When was the last time you searched MEDLINE on the Ovid platform? If you are a regular Ovid user, jump down to the New Features section to discover recent improvements to Ovid. If you are unfamiliar with Ovid MEDLINE, start here to learn why it is an effective tool for searching the scholarly literature.
What Ovid MEDLINE is, and why you should use it
Ovid is a platform for searching some literature databases. Thomas Jefferson University has licensed Ovid searching for MEDLINE (biomedical sciences), PsycINFO (psychology), and ERIC (education). This post will focus on MEDLINE searching.
What is MEDLINE? MEDLINE is a database of scholarly literature created by the National Library of Medicine. Journals in MEDLINE are selected by a panel of experts using a series of quality assessment guidelines. Once selected for inclusion, new articles in those journals are added to MEDLINE and then indexed using Medical Subject Headings (MeSH). Articles in MEDLINE also appear in PubMed search results.
Why search on Ovid? Ovid is great for complex searching. By default, it offers a more transparent search interface than PubMed. Understanding your searches and having reproducible searches is especially important when constructing search strategies for systematic reviews and similar projects. PubMed adds related terminology to your searches (e.g., a search for surgery includes the MeSH term “surgical procedures, operative” and the keyword surgical procedures). In contrast, Ovid searches keywords as entered, including phrase searching by default. Ovid searches in relevant text fields (title, abstract, etc.) rather than all fields (author names, affiliations, etc.). And Ovid provides an adjacency search option (e.g., emergency ADJ2 surgery would find “emergency abdominal surgery”). Each method can be beneficial depending on what you are looking for and your style of searching.
Ovid has recently added some new features. A few of these features have been available for almost a year, but we wanted to highlight them here for those of you who may not have tried them yet.
Term Finder for MeSH terms (MEDLINE Searching only)
The Term Finder is a great new way to find MeSH terms and provides more flexible options for adding those MeSH terms to your search. Expanding the Term Finder will overlay the window on your main search page. After searching for a MeSH term, you can easily view the MeSH tree for that term, Used For Terms (synonyms), the Scope Note (definition), and available Subheadings.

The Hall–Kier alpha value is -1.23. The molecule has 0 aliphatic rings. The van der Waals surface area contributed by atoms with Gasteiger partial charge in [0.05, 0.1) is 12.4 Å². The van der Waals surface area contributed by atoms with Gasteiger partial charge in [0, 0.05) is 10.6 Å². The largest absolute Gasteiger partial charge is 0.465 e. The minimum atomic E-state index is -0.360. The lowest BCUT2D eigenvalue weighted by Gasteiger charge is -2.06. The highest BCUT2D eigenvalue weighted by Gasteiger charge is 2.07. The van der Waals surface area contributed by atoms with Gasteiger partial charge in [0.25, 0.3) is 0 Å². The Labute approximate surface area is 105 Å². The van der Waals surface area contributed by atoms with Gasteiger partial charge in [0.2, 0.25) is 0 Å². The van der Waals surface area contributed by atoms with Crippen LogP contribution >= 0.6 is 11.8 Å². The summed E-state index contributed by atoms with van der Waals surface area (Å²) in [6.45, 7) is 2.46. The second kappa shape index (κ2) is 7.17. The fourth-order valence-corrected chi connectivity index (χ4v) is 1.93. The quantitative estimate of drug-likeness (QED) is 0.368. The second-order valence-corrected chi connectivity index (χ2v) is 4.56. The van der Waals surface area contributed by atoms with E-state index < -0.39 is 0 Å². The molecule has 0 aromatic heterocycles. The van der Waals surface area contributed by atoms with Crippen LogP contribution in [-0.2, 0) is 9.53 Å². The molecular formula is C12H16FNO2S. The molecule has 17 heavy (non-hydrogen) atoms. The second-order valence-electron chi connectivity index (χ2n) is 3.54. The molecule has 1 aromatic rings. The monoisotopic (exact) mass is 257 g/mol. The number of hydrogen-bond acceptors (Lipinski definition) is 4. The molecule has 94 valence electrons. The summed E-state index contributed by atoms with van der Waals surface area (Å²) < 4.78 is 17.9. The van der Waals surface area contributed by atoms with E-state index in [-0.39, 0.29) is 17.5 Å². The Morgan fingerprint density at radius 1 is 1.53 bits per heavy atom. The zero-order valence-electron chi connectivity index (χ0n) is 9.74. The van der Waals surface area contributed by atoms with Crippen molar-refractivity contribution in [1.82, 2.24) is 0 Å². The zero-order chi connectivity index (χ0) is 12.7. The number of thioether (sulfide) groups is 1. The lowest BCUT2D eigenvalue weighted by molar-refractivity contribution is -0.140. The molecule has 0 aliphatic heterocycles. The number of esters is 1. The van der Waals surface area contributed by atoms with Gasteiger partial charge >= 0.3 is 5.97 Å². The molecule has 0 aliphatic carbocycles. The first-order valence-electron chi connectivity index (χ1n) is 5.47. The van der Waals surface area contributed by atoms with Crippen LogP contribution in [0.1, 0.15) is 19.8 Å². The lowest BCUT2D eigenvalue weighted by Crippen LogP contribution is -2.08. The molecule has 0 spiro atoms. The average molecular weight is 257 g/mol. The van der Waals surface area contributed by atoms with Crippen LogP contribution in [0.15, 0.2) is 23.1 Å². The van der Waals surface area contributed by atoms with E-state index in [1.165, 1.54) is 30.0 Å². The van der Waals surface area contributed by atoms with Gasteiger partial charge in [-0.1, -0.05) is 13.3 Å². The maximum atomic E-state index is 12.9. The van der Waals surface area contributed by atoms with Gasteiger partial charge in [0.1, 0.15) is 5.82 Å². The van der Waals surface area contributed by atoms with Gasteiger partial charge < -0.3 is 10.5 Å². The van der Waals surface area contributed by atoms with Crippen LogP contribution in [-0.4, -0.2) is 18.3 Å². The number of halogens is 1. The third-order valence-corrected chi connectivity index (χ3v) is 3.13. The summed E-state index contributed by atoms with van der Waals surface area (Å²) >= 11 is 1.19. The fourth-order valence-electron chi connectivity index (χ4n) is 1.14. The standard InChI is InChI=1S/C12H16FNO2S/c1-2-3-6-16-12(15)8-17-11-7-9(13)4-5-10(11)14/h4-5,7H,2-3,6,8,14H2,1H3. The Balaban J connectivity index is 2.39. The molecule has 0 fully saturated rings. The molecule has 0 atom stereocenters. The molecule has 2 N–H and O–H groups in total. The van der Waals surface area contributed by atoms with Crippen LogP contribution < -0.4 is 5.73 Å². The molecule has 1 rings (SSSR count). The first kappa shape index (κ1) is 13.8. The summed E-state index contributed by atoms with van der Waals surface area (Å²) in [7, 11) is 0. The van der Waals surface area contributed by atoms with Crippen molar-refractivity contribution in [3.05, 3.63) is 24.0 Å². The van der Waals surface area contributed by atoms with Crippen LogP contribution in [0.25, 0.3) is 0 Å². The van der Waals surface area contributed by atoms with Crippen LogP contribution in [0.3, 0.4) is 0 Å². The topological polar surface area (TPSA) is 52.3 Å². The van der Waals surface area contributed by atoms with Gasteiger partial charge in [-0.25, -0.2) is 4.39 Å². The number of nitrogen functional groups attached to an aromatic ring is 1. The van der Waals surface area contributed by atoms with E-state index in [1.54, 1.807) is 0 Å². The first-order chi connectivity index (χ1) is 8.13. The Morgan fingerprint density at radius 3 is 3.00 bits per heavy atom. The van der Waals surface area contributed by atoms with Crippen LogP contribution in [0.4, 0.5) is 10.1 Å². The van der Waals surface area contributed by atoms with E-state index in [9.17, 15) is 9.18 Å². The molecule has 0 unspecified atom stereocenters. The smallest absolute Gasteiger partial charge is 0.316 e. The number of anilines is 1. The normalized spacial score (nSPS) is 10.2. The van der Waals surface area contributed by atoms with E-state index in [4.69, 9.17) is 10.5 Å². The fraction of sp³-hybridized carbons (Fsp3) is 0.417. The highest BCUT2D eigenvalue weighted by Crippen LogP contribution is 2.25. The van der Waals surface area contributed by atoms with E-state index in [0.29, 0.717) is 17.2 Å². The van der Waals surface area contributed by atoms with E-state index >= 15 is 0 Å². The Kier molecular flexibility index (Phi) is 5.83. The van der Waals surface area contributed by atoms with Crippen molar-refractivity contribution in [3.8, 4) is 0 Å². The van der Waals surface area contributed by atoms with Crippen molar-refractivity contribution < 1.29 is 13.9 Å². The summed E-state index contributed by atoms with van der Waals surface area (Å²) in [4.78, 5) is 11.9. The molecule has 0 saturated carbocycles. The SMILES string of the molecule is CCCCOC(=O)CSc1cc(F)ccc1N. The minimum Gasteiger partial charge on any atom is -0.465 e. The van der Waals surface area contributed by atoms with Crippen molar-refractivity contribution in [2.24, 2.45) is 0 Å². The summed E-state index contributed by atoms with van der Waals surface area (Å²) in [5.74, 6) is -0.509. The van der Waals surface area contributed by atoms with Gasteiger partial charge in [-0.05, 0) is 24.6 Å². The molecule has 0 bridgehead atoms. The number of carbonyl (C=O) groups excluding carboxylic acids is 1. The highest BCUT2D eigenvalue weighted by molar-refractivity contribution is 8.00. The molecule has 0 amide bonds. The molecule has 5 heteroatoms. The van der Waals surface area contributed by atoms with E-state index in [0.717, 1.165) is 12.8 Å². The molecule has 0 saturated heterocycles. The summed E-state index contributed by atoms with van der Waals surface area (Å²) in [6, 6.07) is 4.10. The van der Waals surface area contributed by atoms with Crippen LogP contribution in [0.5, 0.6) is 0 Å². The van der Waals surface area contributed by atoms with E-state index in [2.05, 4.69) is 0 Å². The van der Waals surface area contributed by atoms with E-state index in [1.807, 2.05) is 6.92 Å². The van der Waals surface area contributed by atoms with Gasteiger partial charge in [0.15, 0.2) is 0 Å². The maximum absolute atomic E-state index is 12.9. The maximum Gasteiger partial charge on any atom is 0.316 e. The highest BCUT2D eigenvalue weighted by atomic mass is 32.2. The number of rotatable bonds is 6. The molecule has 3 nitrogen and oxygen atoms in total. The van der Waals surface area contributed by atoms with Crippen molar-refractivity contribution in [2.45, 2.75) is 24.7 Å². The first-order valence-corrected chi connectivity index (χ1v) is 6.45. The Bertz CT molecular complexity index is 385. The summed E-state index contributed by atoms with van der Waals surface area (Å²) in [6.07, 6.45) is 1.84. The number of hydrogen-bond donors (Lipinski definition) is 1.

Adding Terms to your search is also easier. The “Add to Search Options” menu has options to Explode terms (include narrower terms in the MeSH tree), Focus your search (search as a major heading), and add the MeSH term as a keyword.
Terms are added to the main search box in Ovid. The “Used For Terms” are also an easy way to add multiple synonyms to your search.
For now, this feature is specific to MEDLINE on Ovid. However, there are plans to expand to other databases on Ovid, like PsycINFO, in the future.
If you are collaborating on a project, this is the feature for you. The improved search sharing is available through three simple buttons under your search history.
“Copy Search History Details” is a line-by-line representation of the search history as text, including the number of results. The “Search History Link” is a direct link that will re-run the entire search history for anyone clicking on the link. Note: Because this is a licensed database, these links will only work for other members of the TJU community. The “Email All Search History” option will send an email containing both the Search History Details and a Search History Link. Send the email to yourself to document search strategies, to collaborators for sharing, or to a librarian for feedback!
Saved Searches and Auto Alert updates
While the save search feature in Ovid has been available for a long time, the interface is greatly improved. To use this feature, you will need to register for an Ovid Personal Account. Once you have logged into your Ovid account, choose “Save All” or “Create Auto-Alert” from the options below your search history.
For a Permanent Saved Search, name the search and add optional notes. Click Save and return to this search at any time. Before saving, you can also switch to the AutoAlert option.
The AutoAlert feature sets up email alerts when new results fit your search. Alert frequency ranges from weekly to quarterly. Add multiple recipients if you are collaborating on a project. The new auto-alert options are still in Beta, so you may or may not see them at the moment.
All three of these new features are great additions to the Ovid search platform. For questions about using these features or searching the scholarly literature using Ovid, contact AskaLibrarian@jefferson.edu